And the three books of the last two weeks that I am excited we got into the children's section:
1. Allegiant by Veronica Roth
I have been annoying everyone with how excited I am about this book. I made keening noises at the boxes before we were allowed to open them. This book. I just...I am still filled with so many feelings. It was exactly what I wanted....I'll stop now.
2. The Mischievians by William Joyce
My love for William Joyce is a very real thing. When his Guardians series was turned into a movie I was easily the most excited person in the theatre. I was also supposed to be the Flying Book Girl from his The Fantastic Flying Books of Mr. Morris Lessmore for Halloween.
3. Battle Bunny by Jon Scieszka and Mac Barnett
Alex gets the overly sweet Birthday Bunny and edits it into the incredibly awesome Battle Bunny! Beyond clever.
Consequence books are something that have come up in my life a lot recently. Partially due to my excitement over the last book in Veronica Roth's Divergent trilogy (see above) and partially because the revelation of how much I love them is a fairly new one to me.
A consequence book is a book that deals predominantly (or just heavily) with the...well, consequences of what happened in a previous book. Often they're reflective, like a character trying to deal with something that happened. Other times the action is directly the result of what happened in the previous book.
Generally, I'm, a big fan of consequences. I mean, maybe not in my own life, but in literature I'm a big fan. So, it drives me crazy when characters do something big and nothing happens. There should always be some form of backlash. If, for some reason, there's not it needs to addressed and I expect a really good reason.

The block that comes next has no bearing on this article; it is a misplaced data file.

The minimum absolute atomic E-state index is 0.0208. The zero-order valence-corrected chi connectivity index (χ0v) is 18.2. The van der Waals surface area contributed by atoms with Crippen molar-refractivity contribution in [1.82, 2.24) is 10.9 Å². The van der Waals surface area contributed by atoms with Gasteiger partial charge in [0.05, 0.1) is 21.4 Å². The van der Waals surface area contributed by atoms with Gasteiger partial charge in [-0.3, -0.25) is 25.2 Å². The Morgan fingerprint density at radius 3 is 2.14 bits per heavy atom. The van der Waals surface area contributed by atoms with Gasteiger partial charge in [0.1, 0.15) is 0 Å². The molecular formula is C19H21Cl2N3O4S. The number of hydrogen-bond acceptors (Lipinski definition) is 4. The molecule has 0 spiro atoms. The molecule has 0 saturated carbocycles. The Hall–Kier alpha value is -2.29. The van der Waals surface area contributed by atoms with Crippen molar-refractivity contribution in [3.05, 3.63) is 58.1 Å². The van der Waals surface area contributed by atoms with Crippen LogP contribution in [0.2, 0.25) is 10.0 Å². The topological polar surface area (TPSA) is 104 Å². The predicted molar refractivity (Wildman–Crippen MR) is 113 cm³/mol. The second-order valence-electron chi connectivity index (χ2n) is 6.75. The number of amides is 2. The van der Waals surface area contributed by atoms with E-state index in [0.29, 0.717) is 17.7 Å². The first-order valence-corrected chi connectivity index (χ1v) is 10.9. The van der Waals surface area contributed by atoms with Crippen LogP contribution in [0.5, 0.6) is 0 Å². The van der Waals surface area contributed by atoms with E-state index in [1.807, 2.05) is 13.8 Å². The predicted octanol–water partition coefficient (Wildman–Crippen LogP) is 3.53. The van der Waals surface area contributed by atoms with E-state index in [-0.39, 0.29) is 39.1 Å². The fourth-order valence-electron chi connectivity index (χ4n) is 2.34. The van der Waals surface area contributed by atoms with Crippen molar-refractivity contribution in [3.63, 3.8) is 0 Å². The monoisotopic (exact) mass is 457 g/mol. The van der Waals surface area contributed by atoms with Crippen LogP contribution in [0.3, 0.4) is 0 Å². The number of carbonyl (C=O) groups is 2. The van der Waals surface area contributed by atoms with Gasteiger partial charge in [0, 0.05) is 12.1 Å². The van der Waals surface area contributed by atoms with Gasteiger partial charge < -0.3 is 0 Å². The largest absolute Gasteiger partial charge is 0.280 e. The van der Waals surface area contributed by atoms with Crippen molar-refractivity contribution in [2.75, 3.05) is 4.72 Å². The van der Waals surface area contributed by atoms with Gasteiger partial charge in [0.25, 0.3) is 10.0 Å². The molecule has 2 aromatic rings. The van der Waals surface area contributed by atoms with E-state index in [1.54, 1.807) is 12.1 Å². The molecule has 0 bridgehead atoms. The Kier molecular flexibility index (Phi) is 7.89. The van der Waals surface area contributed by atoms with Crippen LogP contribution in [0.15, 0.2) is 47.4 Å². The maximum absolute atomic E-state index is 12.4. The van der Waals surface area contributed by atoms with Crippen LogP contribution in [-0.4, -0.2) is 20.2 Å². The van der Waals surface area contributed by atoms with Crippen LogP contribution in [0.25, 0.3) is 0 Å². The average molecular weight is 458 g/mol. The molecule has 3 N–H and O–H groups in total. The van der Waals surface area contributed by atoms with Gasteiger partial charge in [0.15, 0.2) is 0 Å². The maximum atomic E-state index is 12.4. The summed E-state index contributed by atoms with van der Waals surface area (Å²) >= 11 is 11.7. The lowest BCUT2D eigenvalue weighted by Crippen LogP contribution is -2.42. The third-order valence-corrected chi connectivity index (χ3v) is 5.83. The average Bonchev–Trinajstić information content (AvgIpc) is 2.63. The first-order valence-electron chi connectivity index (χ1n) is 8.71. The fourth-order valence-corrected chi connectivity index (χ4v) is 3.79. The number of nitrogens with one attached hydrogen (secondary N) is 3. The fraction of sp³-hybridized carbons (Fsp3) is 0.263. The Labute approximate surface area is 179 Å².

I mentioned the Divergent trilogy because Insurgent (book two) is a consequence book. As I talked to people about the series (in my excitement about Allegiant's release) I came across more people unsure of the second. First I was baffled because I loved it so much and then I was just curious about what was so different about it that people who loved the first didn't like it.
Which was when I realized that Insurgent is so much about Tris dealing with what happened to her in Divergent. It has new plot in it, yes, but it's more about the backlash of the first book's violence. I though it was exactly what it needed to be.
And that was why I loved it. Roth does such a wonderful job of making her characters fully human and it's the consequence books that show how human characters are. I want to see them deal with what happened to them. When we see that they seem more human, we get a more fully realized picture of who they are.
(For the record, Veronica Roth does a really brilliant job of making her characters human outside of Insurgent as well.)
Another one that comes to mind is Kami Garcia and Margaret Stohl's Beautiful Chaos (book three). I get the strangest looks when I tell people that it's my favorite. But (and I feel we're beyond spoilers now since there's a movie and the first book came out in 2009) when Lena brought Ethan back from the dead in the first book we only got minimal consequences. We saw how that impacted her, not how it impacted Ethan. Mostly because he didn't know what happened to him, but it never set well with me.
Then Beautiful Chaos came out and that's most of what the book is about. It's finding out that he lost part of soul. That he's half of what he should be. That the world is out of balance. I loved it. I loved how it was handled. It was what I wanted all along.
Just like in my last post how I wanted the loss, I want the consequences. In life great actions often have dire consequences. If a story is going to be well crafted big actions should have big backlash. And seeing how characters deal with their own actions and what happens to them makes them human.
I love books with fast paced action and awesome banter but it's the books that deal with the consequences that stick with me the most.